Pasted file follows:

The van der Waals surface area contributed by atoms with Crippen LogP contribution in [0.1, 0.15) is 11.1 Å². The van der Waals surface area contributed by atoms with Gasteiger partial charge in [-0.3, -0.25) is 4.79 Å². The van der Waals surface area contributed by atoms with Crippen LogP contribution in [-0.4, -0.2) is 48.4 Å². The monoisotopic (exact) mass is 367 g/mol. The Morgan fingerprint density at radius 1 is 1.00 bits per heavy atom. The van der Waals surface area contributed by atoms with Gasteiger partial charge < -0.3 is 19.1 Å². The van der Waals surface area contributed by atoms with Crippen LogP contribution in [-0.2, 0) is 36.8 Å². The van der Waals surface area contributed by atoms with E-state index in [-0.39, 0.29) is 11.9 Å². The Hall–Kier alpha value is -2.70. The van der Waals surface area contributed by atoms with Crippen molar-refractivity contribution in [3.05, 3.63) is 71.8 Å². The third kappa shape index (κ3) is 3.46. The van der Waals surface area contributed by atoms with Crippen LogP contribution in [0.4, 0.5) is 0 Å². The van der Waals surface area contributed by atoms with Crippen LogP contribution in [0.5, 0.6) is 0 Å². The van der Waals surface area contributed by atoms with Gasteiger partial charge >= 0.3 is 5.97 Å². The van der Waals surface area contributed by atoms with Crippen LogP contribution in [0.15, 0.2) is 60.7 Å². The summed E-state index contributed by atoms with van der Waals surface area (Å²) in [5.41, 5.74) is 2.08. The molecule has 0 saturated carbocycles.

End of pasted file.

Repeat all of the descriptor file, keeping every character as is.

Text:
The van der Waals surface area contributed by atoms with Crippen LogP contribution in [0.1, 0.15) is 11.1 Å². The van der Waals surface area contributed by atoms with Gasteiger partial charge in [-0.3, -0.25) is 4.79 Å². The van der Waals surface area contributed by atoms with Crippen LogP contribution in [-0.4, -0.2) is 48.4 Å². The monoisotopic (exact) mass is 367 g/mol. The Morgan fingerprint density at radius 1 is 1.00 bits per heavy atom. The van der Waals surface area contributed by atoms with Gasteiger partial charge < -0.3 is 19.1 Å². The van der Waals surface area contributed by atoms with Crippen LogP contribution in [-0.2, 0) is 36.8 Å². The van der Waals surface area contributed by atoms with E-state index in [-0.39, 0.29) is 11.9 Å². The Hall–Kier alpha value is -2.70. The van der Waals surface area contributed by atoms with Crippen molar-refractivity contribution in [3.05, 3.63) is 71.8 Å². The third kappa shape index (κ3) is 3.46. The van der Waals surface area contributed by atoms with Crippen LogP contribution in [0.4, 0.5) is 0 Å². The van der Waals surface area contributed by atoms with Crippen LogP contribution in [0.5, 0.6) is 0 Å². The van der Waals surface area contributed by atoms with Gasteiger partial charge >= 0.3 is 5.97 Å². The van der Waals surface area contributed by atoms with Crippen LogP contribution in [0.15, 0.2) is 60.7 Å². The summed E-state index contributed by atoms with van der Waals surface area (Å²) in [5.41, 5.74) is 2.08. The molecule has 0 saturated carbocycles.